Dear Mr. Bewkes, As you ponder the future of the Time Warner (NYSE:TWX) empire, don't be so quick to jettison the AOL internet access service. Or at least wait until you've managed to turn the unit around and can spin it off like you will Time Warner Cable (TWC) ...
That's how my letter to the company's new CEO would begin. I might also send him several more letters urging him to ignore Yahoo (YHOO) and Microsoft (NASDAQ:MSFT) , said to be suitors of AOL, and perhaps Google and Earthlink (NASDAQ:ELNK) as well, and even Liberty Media -- but then I'd be writing an epistolary novel instead of a blog post. (Sorry for the digression.)
You see, there's value yet in all of AOL. Seriously. In my letter, I'd skip the financials and instead offer a principled argument. The web's evolution, and the stock market, may soon favor carriage afterall. You can think of the newly "split-up" AOL as millions of subscribers, or as a mix of web advertising and tools, but at the end of the day it's what connects more than 8 million consumers to online content and services, so let's just call a distribution network.
Consider social network Facebook's $15 billion valuation. Or the video portal YouTube, for which Google (NASDAQ:GOOG) paid $1.65 billion two years ago. Or even the yet-to-be-launched Meettheboss.com, which will launch later this month. While these companies all do something different, they are part, large scale distribution networks. Which suggests the problem with AOL isn't that it's a bad business, it's more likely a badly run business.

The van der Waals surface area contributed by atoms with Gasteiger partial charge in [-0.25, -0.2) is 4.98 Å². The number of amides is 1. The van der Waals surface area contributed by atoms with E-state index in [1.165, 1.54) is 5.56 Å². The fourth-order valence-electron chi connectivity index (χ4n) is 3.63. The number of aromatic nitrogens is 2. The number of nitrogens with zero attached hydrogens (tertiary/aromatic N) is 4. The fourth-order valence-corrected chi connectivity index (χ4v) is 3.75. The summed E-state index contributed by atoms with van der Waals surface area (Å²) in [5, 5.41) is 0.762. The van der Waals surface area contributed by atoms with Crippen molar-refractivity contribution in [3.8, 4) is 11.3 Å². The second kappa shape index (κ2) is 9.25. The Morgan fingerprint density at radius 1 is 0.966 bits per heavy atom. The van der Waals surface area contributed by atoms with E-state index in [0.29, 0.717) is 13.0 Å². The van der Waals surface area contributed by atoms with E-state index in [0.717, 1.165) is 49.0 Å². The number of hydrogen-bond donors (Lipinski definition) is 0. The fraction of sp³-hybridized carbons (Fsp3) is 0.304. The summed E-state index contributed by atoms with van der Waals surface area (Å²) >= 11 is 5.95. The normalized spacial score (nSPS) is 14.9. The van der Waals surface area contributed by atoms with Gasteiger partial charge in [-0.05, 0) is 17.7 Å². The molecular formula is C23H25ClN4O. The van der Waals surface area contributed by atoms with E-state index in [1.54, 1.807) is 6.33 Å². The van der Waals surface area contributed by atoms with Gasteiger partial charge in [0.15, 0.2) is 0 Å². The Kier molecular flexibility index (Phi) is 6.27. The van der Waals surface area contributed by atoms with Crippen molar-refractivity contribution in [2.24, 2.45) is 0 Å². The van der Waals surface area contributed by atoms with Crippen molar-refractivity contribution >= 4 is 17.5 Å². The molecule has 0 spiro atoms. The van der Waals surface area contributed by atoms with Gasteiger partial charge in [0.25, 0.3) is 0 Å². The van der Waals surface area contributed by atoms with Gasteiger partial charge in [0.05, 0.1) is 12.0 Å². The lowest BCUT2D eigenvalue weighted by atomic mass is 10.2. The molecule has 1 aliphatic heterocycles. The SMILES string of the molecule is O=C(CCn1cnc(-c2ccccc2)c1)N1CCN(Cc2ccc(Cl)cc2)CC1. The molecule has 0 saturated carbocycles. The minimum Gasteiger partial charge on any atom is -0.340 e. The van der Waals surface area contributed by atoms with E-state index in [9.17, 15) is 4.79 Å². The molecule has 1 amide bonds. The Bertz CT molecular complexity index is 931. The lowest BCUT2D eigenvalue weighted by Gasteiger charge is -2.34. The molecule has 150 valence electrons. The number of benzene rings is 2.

In 2001, the old Time Warner paid $184 billion for AOL. In 2006, Google took a 5% stake in AOL at a $20 billion valuation. And at present, analysts peg AOL's value in the $10 billion range -- and that's for its content and ad business. The Internet access group might fetch $2 or $3 billion. And why is this? It's because AOL has allowed its content and access businesses to deteriorate from a once valuable walled garden to just a bunch of dumb pipes ferrying data.
But that's changing, if slowly. In March, AOL picked up Bebo for a hefty $850 million in cash, and acquiried its 40 million members. That's a lot of money, but it's 40 million more members of a potential distribution network.
So, why not add some value to the distribution network -- notably the very content referred to as a cash cow -- filmed entertainment like Batman, and cable networks like HBO and Turner. Look at what NBC and News Corp have done with Hulu. The time is right for a similar offering to showcase Time Warner content. (Could they do this and still sell off AOL? Admittedly, yes. But so much better to launch with a built-in audience of 50 million users.)
I'd close my letter by suggesting to Mr. Bewkes that this strategy would leave him two choices: spin off the now more valuable AOL unit (Mr. Ballmer?) or, watch as the markets applaud a mix of carriage and content that makes sense.